(Medical Xpress) -- Researchers have identified a gene that controls susceptibility to drug treatment in Trypanosoma brucei, the parasite responsible for African sleeping sickness.
Diseases, Conditions, Syndromes Jun 19, 2012 | 3 / 5 (2) | 0 |
'Safe' levels of arsenic in drinking water found to compromise pregnant/lactating mothers, offspring
Exposure to arsenic in drinking water at the level the U.S. Environmental Protection Agency (EPA) currently deems as safe in the United States (10 parts per billion) induces adverse health outcomes in pregnant and lactating ...
Health May 31, 2012 | not rated yet | 0
Researchers at the National Institutes of Health have discovered how exposure to arsenic can turn normal stem cells into cancer stem cells and spur tumor growth. Inorganic arsenic, which affects the drinking water of millions ...
Cancer Apr 04, 2012 | not rated yet | 0
One of the first large-scale genomic studies conducted in a developing country has discovered genetic variants that elevate the risk for skin lesions in people chronically exposed to arsenic. Genetic changes found near the ...
Genetics Feb 23, 2012 | 5 / 5 (2) | 0 |
As people seek healthier dietary regimens they often turn to things labeled "organic." Lurking in the background, however, is an ingredient that may be a hidden source of arsenican element known to be ...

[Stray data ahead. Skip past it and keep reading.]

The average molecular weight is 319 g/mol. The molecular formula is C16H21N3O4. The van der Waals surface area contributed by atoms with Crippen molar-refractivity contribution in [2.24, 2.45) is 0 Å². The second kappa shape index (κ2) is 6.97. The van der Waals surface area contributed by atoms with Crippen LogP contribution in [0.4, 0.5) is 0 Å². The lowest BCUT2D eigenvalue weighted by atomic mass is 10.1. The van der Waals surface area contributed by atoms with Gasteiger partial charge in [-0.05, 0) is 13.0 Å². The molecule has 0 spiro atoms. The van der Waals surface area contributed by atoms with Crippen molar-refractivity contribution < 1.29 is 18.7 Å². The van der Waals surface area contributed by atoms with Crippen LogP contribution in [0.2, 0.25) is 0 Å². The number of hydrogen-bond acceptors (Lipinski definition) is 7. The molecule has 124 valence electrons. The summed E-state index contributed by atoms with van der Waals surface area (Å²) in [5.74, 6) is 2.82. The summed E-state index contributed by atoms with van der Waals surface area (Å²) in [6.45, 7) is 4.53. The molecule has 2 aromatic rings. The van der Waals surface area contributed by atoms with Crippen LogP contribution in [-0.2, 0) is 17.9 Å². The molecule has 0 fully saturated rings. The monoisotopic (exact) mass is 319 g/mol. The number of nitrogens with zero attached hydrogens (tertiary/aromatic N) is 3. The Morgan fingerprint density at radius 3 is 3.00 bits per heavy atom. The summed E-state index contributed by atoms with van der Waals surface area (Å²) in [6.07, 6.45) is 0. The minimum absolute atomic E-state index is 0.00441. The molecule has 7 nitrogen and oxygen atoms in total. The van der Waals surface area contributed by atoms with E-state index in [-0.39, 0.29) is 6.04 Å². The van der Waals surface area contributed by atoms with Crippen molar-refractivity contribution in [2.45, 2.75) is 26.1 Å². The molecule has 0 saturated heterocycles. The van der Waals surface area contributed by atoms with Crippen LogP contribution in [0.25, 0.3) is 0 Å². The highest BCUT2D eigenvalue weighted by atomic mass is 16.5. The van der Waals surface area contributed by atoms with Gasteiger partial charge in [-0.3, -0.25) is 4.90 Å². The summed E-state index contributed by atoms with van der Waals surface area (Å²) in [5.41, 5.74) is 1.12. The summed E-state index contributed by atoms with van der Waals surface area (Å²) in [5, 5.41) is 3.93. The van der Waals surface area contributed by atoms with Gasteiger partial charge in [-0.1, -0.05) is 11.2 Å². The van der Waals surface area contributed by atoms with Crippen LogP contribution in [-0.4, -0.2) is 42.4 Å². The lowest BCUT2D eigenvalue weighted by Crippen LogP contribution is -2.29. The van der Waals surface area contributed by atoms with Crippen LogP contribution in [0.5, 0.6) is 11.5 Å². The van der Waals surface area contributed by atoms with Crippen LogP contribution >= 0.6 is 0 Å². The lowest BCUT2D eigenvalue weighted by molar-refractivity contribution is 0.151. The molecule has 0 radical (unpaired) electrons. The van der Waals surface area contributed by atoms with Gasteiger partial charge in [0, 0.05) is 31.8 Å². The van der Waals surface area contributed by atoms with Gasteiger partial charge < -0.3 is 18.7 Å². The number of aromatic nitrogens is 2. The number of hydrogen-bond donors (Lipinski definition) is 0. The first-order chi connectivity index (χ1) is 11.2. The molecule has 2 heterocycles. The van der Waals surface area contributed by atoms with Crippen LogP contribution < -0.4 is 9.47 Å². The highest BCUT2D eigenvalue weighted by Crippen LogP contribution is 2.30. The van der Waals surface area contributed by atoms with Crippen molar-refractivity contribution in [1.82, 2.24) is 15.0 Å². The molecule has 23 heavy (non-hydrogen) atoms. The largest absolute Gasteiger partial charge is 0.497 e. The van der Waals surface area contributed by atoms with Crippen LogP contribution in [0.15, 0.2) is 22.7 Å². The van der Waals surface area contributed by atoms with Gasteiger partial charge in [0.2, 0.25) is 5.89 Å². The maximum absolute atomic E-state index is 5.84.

Health Feb 16, 2012 | 4.5 / 5 (2) | 0 |
High bodily levels of the trace elements nickel and selenium may lower the risk of developing the most common type of pancreatic cancer, finds research published online in Gut.
Cancer Dec 20, 2011 | 5 / 5 (1) | 0
A study just published by a Dartmouth team of scientists in the Proceedings of the National Academy of Sciences (PNAS) advances our understanding of the sources of human exposure to arsenic and focuses atten ...
Health Dec 05, 2011 | 4.5 / 5 (2) | 1 |
(AP) -- The Food and Drug Administration is considering tightening restrictions for the levels of arsenic allowed in apple juice after consumer groups pushed the agency to crack down on the contaminant.
Health Dec 01, 2011 | not rated yet | 0
Arsenic exposure and smoking each elevate the risk of disease. But when combined together, the danger of dying from cardiovascular disease is magnified, a new study finds.
Cardiology May 06, 2011 | not rated yet | 1 |
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